A Distinguished Provincial at Paris/Part 1/Section 7
When Lucien's intellect had been stimulated by the evenings spent in d'Arthez's garret, he had made some study of the jokes and articles in the smaller newspapers. He was at least the equal, he felt, of the wittiest contributors; in private he tried some mental gymnastics of the kind, and went out one morning with the triumphant idea of finding some colonel of such light skirmishers of the press and enlisting in their ranks. He dressed in his best and crossed the bridges, thinking as he went that authors, journalists, and men of letters, his future comrades, in short, would show him rather more kindness and disinterestedness than the two species of booksellers who had so dashed his hopes. He should meet with fellow-feeling, and something of the kindly and grateful affection which he found in the cenacle of the Rue des Quatre-Vents. Tormented by emotion, consequent upon the presentiments to which men of imagination cling so fondly, half believing, half battling with their belief in them, he arrived in the Rue Saint-Fiacre off the Boulevard Montmartre. Before a house, occupied by the offices of a small newspaper, he stopped, and at the sight of it his heart began to throb as heavily as the pulses of a youth upon the threshold of some evil haunt.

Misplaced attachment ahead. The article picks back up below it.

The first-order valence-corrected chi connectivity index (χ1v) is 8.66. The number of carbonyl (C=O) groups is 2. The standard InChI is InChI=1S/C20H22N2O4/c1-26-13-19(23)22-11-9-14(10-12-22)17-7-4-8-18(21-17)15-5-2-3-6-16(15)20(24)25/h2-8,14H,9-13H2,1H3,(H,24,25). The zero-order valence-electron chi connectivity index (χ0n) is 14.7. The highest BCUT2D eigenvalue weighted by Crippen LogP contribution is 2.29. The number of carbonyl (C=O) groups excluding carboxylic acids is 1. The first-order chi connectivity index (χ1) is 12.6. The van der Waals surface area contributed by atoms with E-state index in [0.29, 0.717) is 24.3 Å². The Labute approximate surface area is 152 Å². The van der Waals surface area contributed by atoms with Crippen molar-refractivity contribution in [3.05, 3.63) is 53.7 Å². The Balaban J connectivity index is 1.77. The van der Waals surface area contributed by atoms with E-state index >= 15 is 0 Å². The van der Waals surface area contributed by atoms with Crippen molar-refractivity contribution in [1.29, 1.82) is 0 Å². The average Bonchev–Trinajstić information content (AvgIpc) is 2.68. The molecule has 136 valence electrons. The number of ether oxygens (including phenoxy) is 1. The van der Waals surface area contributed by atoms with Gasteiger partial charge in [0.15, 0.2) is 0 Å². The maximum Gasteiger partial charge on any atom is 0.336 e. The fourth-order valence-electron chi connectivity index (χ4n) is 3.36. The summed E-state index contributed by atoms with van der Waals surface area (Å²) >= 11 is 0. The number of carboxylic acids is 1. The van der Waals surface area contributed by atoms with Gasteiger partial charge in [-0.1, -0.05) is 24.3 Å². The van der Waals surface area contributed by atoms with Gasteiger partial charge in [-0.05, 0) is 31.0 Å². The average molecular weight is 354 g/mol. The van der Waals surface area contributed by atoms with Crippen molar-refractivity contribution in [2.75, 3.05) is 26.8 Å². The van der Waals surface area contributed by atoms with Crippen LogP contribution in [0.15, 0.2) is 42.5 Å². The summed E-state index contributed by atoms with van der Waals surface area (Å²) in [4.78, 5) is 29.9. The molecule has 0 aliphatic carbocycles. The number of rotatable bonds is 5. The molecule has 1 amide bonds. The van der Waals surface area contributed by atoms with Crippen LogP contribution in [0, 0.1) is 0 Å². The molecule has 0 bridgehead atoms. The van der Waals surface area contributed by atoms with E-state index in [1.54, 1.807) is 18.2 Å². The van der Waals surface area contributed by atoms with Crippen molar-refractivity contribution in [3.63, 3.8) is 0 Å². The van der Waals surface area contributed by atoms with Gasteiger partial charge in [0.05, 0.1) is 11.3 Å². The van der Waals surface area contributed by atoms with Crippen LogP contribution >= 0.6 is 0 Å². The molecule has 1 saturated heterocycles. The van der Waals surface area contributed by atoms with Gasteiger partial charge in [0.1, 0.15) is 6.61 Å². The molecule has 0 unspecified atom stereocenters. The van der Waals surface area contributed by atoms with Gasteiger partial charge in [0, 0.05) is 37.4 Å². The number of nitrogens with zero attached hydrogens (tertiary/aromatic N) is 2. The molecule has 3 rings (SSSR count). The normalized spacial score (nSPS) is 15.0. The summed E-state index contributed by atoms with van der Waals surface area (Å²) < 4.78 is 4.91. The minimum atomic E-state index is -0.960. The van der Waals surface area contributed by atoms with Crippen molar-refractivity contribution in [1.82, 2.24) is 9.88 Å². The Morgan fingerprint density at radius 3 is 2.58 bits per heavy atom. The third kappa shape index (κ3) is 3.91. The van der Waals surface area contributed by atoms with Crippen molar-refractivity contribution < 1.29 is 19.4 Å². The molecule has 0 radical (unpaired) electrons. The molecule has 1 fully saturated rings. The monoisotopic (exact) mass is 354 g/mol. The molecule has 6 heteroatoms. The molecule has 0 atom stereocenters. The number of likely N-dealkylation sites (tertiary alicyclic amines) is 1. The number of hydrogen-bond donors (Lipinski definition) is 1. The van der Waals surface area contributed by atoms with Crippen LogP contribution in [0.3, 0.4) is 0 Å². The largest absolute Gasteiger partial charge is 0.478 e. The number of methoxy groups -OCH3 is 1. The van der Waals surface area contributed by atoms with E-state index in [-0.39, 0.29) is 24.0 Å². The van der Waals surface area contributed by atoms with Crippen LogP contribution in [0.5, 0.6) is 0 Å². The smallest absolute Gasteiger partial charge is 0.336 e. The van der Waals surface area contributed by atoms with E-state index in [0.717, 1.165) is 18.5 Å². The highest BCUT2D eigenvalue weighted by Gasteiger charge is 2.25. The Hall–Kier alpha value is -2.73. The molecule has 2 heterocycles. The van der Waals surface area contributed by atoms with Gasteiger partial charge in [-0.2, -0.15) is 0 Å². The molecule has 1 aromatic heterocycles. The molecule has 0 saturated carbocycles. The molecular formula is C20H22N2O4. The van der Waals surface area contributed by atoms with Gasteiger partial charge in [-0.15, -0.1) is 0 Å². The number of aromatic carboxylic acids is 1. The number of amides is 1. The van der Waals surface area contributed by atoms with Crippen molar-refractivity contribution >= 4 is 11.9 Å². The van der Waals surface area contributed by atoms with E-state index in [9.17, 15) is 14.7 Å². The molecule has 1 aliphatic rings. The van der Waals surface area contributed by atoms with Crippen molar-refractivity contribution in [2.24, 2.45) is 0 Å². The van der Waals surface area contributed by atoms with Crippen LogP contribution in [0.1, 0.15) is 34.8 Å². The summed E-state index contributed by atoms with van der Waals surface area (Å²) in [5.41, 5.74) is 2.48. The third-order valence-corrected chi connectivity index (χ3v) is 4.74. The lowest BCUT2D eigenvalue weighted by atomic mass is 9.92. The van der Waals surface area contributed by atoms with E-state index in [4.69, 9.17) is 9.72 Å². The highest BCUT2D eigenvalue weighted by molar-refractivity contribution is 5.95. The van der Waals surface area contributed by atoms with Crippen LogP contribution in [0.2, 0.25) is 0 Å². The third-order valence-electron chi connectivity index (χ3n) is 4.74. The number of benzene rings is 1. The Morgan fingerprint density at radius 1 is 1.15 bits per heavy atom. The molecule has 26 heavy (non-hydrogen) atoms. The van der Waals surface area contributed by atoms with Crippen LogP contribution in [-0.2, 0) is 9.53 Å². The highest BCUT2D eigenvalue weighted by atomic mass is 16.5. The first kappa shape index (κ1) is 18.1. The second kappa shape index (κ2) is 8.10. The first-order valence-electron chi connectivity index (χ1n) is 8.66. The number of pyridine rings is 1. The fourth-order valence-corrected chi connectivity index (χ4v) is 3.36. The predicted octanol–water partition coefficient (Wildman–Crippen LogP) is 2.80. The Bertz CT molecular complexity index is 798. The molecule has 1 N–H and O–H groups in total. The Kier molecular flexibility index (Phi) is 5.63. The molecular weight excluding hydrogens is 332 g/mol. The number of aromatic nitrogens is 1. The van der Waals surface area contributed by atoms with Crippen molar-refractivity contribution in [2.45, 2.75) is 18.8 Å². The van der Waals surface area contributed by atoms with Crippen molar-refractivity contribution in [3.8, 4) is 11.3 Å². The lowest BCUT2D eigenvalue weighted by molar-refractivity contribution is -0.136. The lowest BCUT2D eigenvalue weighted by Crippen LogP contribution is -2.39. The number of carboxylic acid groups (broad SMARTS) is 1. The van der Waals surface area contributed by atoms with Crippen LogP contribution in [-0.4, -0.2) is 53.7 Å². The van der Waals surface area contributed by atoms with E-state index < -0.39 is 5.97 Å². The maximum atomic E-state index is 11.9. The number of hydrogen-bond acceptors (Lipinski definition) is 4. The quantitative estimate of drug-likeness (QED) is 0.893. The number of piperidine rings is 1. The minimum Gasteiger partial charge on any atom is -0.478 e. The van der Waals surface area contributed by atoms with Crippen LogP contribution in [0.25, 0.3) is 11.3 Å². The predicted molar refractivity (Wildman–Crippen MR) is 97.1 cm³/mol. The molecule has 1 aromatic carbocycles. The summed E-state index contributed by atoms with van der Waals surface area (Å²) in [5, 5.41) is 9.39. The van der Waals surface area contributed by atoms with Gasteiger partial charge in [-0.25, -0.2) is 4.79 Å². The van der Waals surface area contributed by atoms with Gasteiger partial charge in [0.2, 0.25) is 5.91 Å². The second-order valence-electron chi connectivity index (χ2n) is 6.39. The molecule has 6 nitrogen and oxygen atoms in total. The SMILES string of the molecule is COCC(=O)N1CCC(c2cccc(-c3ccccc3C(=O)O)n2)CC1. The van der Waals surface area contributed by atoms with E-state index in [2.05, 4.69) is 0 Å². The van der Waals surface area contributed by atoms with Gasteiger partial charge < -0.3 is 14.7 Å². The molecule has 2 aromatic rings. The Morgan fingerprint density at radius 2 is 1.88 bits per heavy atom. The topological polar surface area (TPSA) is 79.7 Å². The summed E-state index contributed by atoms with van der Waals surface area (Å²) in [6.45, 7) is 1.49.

Nevertheless, upstairs he went, and found the offices in the low entresol between the ground floor and the first story. The first room was divided down the middle by a partition, the lower half of solid wood, the upper lattice work to the ceiling. In this apartment Lucien discovered a one-armed pensioner supporting several reams of paper on his head with his remaining hand, while between his teeth he held the passbook which the Inland Revenue Department requires every newspaper to produce with each issue. This ill-favored individual, owner of a yellow countenance covered with red excrescences, to which he owed his nickname of "Coloquinte," indicated a personage behind the lattice as the Cerberus of the paper. This was an elderly officer with a medal on his chest and a silk skull-cap on his head; his nose was almost hidden by a pair of grizzled moustaches, and his person was hidden as completely in an ample blue overcoat as the body of the turtle in its carapace.
"From what date do you wish your subscription to commence, sir?" inquired the Emperor's officer.
"I did not come about a subscription," returned Lucien. Looking about him, he saw a placard fastened on a door, corresponding to the one by which he had entered, and read the words—EDITOR'S OFFICE, and below, in smaller letters, No admittance except on business.